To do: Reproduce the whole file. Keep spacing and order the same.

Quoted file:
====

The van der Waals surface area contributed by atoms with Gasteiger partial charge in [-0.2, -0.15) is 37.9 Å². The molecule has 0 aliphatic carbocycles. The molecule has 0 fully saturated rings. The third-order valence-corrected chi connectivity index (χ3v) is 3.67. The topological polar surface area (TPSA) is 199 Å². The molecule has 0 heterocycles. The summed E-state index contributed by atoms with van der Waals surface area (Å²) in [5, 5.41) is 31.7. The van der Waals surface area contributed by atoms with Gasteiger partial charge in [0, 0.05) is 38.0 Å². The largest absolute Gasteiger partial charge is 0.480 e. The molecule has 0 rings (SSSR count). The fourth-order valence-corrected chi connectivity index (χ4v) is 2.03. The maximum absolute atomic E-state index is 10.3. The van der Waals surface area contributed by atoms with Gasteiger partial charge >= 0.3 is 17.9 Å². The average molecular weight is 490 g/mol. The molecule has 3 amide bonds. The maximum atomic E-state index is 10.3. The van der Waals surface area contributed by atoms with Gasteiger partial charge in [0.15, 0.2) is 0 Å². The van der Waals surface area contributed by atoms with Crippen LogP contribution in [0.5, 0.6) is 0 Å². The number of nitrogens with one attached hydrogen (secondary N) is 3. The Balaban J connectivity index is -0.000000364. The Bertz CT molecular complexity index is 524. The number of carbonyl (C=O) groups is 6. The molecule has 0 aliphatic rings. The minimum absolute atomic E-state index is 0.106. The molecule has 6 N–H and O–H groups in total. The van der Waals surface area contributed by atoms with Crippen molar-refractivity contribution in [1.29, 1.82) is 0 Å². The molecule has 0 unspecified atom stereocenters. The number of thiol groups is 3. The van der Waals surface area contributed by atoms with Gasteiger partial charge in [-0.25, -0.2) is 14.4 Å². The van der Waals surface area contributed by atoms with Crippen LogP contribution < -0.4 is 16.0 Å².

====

The van der Waals surface area contributed by atoms with Gasteiger partial charge in [-0.2, -0.15) is 37.9 Å². The molecule has 0 aliphatic carbocycles. The molecule has 0 fully saturated rings. The third-order valence-corrected chi connectivity index (χ3v) is 3.67. The topological polar surface area (TPSA) is 199 Å². The molecule has 0 heterocycles. The summed E-state index contributed by atoms with van der Waals surface area (Å²) in [5, 5.41) is 31.7. The van der Waals surface area contributed by atoms with Gasteiger partial charge in [0, 0.05) is 38.0 Å². The largest absolute Gasteiger partial charge is 0.480 e. The molecule has 0 rings (SSSR count). The fourth-order valence-corrected chi connectivity index (χ4v) is 2.03. The maximum absolute atomic E-state index is 10.3. The van der Waals surface area contributed by atoms with Gasteiger partial charge >= 0.3 is 17.9 Å². The average molecular weight is 490 g/mol. The molecule has 3 amide bonds. The maximum atomic E-state index is 10.3. The van der Waals surface area contributed by atoms with Gasteiger partial charge in [0.15, 0.2) is 0 Å². The van der Waals surface area contributed by atoms with Crippen LogP contribution in [0.5, 0.6) is 0 Å². The number of nitrogens with one attached hydrogen (secondary N) is 3. The Balaban J connectivity index is -0.000000364. The Bertz CT molecular complexity index is 524. The number of carbonyl (C=O) groups is 6. The molecule has 0 aliphatic rings. The minimum absolute atomic E-state index is 0.106. The molecule has 6 N–H and O–H groups in total. The van der Waals surface area contributed by atoms with Crippen molar-refractivity contribution in [1.29, 1.82) is 0 Å². The molecule has 0 unspecified atom stereocenters. The number of thiol groups is 3. The van der Waals surface area contributed by atoms with Gasteiger partial charge in [-0.25, -0.2) is 14.4 Å². The van der Waals surface area contributed by atoms with Crippen LogP contribution < -0.4 is 16.0 Å².